The 10th Mountain Division from Fort Drum has spent much of the last decade in Afghanistan, fighting al Qaeda and the Taliban.
More than five hundred soldiers and reservists from the North Country are currently serving in that country.
But New York Senator Kirsten Gillibrand says the time has come for President Barack Obama to set a clear time-table for bringing the troops home.
"New Yorkers, the American public, and the American taxpayers have grown weary of the war in Afghanistan, with good reason," she said.
"I want a clear plan to end America's war in Afghanistan and focus our fight against terror networks in regions where the threat of a terror attack on American is more urgent," Gillibrand added.
Speaking during a conference call Tuesday, Gillibrand - who is a Democrat - called for the draw-down to begin this July with the last combat troops out of Afghanistan by 2014.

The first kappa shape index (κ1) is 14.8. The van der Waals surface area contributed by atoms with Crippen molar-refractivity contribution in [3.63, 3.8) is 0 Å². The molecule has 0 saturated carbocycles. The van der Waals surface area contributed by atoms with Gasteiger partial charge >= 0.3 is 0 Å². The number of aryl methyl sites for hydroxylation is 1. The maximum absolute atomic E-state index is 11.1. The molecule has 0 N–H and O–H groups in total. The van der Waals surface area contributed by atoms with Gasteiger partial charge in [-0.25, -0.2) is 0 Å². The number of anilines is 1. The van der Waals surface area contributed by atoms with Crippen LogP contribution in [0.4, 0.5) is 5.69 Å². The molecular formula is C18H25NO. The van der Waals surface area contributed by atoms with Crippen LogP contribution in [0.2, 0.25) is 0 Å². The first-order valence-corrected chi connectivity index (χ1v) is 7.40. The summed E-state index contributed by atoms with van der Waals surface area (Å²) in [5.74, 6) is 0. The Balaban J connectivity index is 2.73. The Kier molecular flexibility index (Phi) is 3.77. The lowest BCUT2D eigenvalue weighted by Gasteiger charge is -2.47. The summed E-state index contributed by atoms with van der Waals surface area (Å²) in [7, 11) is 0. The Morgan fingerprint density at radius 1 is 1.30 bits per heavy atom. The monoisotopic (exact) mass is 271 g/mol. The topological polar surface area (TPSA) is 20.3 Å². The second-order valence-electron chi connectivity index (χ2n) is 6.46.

Gillibrand said the main terror threat to the U.S. is no longer coming from Afghanistan.
"We need to do everything possible to protect against another 9/11-style attack," she said. "So my biggest concern is that with all of our forces committed to Afghanistan, where we've had no terror attacks emanating from in the last decade, if we aren't investing in other operations and strategies worldwide, we will not do enough to protect against another attack."
According to Gillibrand, the nature of al Qaeda has "changed."
"It's 10 years later now," she said. "10 years ago it was highly significant that al Qaeda had a base of operations where they could train and plan and launch the 9/11 attack."
"What we've seen is that al Qaeda, in the last 10 years, has metastasized," Gillibrand added. "It's become an organization that is worldwide, that can do remote operations, and can operate from very inhospitable locations, like Pakistan, Yemen, and Somalia."
Gillibrand also blasted the governments of Afghanistan and Pakistan. She said those countries leaders have proved to be poor partners in the war on terror.
It's unclear whether Gillibrand's bill has any chance of passage in a congress divided between Republicans and Democrats.